General al-Ahmar and Hamid al-Ahmar threw their weight behind the protest movement early on: the general with his soldiers, and the businessman, by many media accounts, with his wallet. Yet it should be said that both men are entrenched in the very power structure that the protesters hope to uproot. Fending them off during the president's nearly four-month convalescence in Riyadh was Ahmed Saleh, whose Republican Guard has led many of the attacks on largely peaceful protesters. The onetime heir apparent to his father, Ahmed Saleh is an old rival of General al-Ahmar.
This internecine battle of the elites has not just displaced the grassroots coalition of young people and activists whose demonstrations first put pressure on Saleh; it has also sidelined Yemen's weak but functional political parties and parliament, as well as its resilient civil-society movement – all of which are potential building blocks for a new, democratic Yemen. And the infighting has further challenged central authority in a country where the writ of law already runs shallow and al Qaeda in the Arabian Peninsula has found safe haven.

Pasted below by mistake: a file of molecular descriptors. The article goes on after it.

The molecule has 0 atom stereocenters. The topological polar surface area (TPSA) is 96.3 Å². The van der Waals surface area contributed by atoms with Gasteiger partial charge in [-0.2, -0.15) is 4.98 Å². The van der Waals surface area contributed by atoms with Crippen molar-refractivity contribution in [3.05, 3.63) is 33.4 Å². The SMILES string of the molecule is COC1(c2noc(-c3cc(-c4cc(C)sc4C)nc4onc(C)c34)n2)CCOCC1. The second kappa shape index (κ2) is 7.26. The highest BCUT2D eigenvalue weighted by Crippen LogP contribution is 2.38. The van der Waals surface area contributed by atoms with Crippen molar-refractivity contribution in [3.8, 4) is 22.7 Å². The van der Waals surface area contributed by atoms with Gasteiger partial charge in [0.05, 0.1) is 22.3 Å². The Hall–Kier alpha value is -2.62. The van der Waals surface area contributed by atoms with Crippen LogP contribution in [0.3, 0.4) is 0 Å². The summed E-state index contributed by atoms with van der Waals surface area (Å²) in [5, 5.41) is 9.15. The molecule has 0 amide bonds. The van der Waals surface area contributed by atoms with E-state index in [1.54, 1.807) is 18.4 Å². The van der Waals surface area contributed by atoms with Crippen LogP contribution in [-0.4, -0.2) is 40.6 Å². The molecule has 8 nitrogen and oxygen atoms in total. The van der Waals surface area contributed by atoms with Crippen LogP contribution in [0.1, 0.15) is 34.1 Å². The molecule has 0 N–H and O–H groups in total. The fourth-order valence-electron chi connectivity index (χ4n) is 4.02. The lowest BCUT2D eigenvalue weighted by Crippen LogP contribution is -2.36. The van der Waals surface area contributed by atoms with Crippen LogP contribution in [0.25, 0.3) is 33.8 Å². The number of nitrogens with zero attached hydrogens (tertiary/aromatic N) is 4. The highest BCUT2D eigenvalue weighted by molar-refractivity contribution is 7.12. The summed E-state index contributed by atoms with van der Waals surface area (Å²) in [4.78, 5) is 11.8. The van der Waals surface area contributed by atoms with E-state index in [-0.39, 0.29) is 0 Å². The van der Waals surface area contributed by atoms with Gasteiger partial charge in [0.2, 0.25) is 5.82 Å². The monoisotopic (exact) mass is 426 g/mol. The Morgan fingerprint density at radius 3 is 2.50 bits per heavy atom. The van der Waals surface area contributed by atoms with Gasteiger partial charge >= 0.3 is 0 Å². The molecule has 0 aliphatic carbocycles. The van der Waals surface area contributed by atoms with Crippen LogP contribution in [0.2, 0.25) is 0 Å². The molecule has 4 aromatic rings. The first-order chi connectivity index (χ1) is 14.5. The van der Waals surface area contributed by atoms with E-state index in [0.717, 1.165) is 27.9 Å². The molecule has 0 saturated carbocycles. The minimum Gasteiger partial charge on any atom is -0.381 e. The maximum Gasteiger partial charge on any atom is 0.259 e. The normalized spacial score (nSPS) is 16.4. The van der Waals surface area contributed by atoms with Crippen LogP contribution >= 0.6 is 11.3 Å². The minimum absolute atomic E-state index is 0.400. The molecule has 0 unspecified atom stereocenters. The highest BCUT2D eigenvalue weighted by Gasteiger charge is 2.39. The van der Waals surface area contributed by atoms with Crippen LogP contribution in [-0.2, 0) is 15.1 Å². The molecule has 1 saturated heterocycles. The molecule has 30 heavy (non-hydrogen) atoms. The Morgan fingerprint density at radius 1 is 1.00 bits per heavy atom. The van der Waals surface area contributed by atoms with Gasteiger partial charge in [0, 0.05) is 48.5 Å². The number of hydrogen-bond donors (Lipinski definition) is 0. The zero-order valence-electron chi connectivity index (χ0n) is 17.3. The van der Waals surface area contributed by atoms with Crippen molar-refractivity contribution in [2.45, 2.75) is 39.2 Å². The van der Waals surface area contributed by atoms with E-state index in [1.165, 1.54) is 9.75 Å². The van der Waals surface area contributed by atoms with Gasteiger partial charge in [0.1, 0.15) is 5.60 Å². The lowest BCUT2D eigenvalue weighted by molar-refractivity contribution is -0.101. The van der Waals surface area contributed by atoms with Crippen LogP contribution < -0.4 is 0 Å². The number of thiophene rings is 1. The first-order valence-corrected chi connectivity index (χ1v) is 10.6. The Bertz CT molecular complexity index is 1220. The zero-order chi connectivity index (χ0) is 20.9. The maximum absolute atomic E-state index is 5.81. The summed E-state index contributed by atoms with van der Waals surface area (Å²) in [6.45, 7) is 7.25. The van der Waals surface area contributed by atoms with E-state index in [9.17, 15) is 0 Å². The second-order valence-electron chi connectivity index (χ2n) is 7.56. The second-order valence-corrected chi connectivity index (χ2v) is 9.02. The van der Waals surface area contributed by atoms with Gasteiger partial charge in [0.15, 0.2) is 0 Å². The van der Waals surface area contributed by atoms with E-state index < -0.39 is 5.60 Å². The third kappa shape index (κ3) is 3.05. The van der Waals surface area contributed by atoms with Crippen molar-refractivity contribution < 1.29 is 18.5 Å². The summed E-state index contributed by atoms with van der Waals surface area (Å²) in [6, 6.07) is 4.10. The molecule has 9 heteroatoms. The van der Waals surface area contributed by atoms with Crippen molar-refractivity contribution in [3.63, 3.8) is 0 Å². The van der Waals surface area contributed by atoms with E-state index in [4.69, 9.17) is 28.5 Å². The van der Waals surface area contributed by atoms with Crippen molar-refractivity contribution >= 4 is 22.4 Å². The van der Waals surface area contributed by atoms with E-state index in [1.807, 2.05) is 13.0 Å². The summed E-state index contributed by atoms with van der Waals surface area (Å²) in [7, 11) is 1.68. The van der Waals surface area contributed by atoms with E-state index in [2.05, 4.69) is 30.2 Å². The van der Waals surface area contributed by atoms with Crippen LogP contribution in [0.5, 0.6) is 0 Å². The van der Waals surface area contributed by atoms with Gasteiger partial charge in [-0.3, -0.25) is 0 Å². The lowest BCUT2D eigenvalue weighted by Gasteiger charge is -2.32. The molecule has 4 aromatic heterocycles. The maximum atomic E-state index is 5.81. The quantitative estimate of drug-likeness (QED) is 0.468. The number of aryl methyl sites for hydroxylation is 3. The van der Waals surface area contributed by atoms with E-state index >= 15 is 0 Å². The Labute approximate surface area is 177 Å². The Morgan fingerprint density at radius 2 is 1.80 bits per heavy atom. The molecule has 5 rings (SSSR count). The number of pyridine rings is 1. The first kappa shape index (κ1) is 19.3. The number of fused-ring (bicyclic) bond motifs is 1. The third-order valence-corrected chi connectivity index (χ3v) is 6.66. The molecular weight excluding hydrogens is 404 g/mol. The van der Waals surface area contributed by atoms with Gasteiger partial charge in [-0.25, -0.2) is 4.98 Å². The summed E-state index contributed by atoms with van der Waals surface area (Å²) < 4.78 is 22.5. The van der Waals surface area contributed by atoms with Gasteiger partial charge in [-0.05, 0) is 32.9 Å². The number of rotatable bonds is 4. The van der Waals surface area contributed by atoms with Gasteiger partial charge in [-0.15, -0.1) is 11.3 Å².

General al-Ahmar, who is related by marriage to the president, helped Saleh win a 1994 civil war against southern Yemen before leading the government's brutal six-year war, which began a decade later, against the Huthis, a Shia rebel group in the north. It was during the latter campaign that he developed a rivalry with Ahmed Saleh, who was already eyeing the presidency.
According to a U.S. Embassy cable released by Wikileaks, Yemeni generals in 2009 told their Saudi counterparts who had joined the fight against the Huthis to bomb a site that turned out to be General al-Ahmar's base. But the Saudi pilots became suspicious and aborted the strike. (It is widely believed that the general, along with his rivals in the Ahmar clan, are clients of Saudi Arabia, which wields vast influence in Yemen.)